Whither Proposition 13? - Pacific Standard

Whither Proposition 13?

A recent California Supreme Court decision could be a major blow to the state's 1978 tax revolt.
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The California Supreme Court headquarters in San Francisco.

The California Supreme Court headquarters in San Francisco.

In the coming weeks, the California Supreme Court is expected to weigh in on a case that could determine the course of tax policy in the state for years to come. What seems like a wonky, esoteric ruling on local finance could affect the futures of municipal and county governance, and could potentially unravel four decades of state tax policy that began with the passage of Proposition 13 in 1978.

Since California's initial tax revolt, which presaged a nationwide anti-tax fervor, California has tightened the rules on local governments' ability to raise revenues that were earmarked for specific projects. Under Proposition 13, tax measures that direct revenues to dedicated projects like roads, transportation, or fighting homelessness must earn approval by two-thirds of local voters. Revenues for general fund purposes only need simple majority public approval, though those are often more difficult to sell to voters.

But those rules may change, depending on the interpretation of the state Supreme Court's recent decision in the case of the California Cannabis Coalition v. the City of Upland. In an August decision, the court ruled that taxes placed on the ballot by citizen initiative were fundamentally different than those placed on the ballot by elected officials, and raised the possibility that local initiatives may be immune from the two-thirds requirements of Proposition 13. It remains unclear, however, whether that will impact the vote threshold for those citizen-backed measures.

The court is expected to further clarify its initial decision in the coming weeks, but, already, revenue-hungry politicians and anti-tax advocates are on high alert. San Francisco Senator Scott Wiener hailed the court's initial ruling as a landmark decision that will make it easier for cities and counties to raise funds for roads, public safety, and other local services. Meanwhile, anti-tax advocates like Jon Coupal of the Howard Jarvis Taxpayers Association have warned the ruling could lead to "unbridled collusion between local governments and special interest groups."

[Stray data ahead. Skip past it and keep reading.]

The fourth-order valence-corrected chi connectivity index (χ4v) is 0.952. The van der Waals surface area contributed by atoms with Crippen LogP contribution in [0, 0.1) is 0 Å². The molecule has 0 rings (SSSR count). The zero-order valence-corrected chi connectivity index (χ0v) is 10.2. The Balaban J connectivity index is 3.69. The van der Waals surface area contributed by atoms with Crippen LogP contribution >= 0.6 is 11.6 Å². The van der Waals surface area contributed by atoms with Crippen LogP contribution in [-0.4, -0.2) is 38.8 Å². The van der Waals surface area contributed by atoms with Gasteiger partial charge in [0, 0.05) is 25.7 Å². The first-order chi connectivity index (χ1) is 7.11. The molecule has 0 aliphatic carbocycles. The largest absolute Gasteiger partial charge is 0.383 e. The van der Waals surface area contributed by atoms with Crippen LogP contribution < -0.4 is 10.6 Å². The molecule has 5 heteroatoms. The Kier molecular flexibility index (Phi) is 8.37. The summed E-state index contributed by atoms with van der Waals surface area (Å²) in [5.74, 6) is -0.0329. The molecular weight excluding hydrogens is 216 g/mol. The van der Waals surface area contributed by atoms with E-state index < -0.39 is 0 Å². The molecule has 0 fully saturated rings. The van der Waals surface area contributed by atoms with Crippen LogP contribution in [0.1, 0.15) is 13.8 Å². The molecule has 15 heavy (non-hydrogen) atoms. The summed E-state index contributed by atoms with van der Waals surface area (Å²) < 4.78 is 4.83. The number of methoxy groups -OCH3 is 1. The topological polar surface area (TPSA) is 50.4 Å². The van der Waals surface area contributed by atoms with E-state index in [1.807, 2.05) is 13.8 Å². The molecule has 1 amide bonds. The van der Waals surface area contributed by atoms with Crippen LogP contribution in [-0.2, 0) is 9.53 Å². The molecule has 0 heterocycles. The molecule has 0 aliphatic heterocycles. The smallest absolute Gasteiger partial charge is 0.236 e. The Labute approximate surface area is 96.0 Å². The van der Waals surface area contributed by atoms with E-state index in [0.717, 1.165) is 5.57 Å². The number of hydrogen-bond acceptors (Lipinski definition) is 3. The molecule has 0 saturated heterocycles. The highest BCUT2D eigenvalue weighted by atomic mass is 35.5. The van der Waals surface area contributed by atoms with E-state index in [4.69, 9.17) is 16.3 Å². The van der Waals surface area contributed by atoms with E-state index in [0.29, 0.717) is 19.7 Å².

"We have some real, severe financial challenges ahead with local governments."

The idea of lowering local tax thresholds is not a new one. In 2000, California voters approved a statewide ballot measure that lowered the vote required for local school bonds from two-thirds to 55 percent.

In his January of 2011 budget, Governor Jerry Brown suggested giving local jurisdictions the ability to pass revenue bonds for infrastructure projects like roads and affordable housing with a 55 percent vote. That plan was scrapped during acrimonious budget talks with legislative Republicans.

But the court's ruling is potentially more sweeping, and could have broad implications for local ballot measures and city governance.

Of the 519 local tax and bond measures before California voters in 2016, 427 were approved, according to numbers from California City Finance, which tracks local election results.

As the numbers show, on a whole, Californians are not opposed to taxing themselves at the local level. From liberal San Francisco to rural Nevada County, local voters have been open to raising property or sales taxes to pay for schools, public safety, and other local services.

But the difference between a simple majority and a two-thirds vote can be significant. In November of 2016, 85 percent taxes that required a simply majority vote were approved, while just 52 percent of those requiring a two-thirds vote were approved.

Of those that failed, 23 local tax measures received more than a majority, but less than the two-thirds required to be enacted, according to numbers from California City Finance.

CCF's Michael Coleman says 2016 brought an unprecedented flood of local tax measures. Tax proponents often wait for the November of an election year to push their revenue proposals, hoping that a larger and typically more liberal electorate will be more amenable to tax hikes.

"Last November was unlike anything we've seen before in terms of the sheer number" of local measures," he says. "What's clear is that we have some real, severe financial challenges ahead with local governments, most of which have to do with compensation and retirement benefits for employees."

Depending on how the court explains its recent ruling, cities and counties around the state could be bracing for more local taxes in the elections to come.

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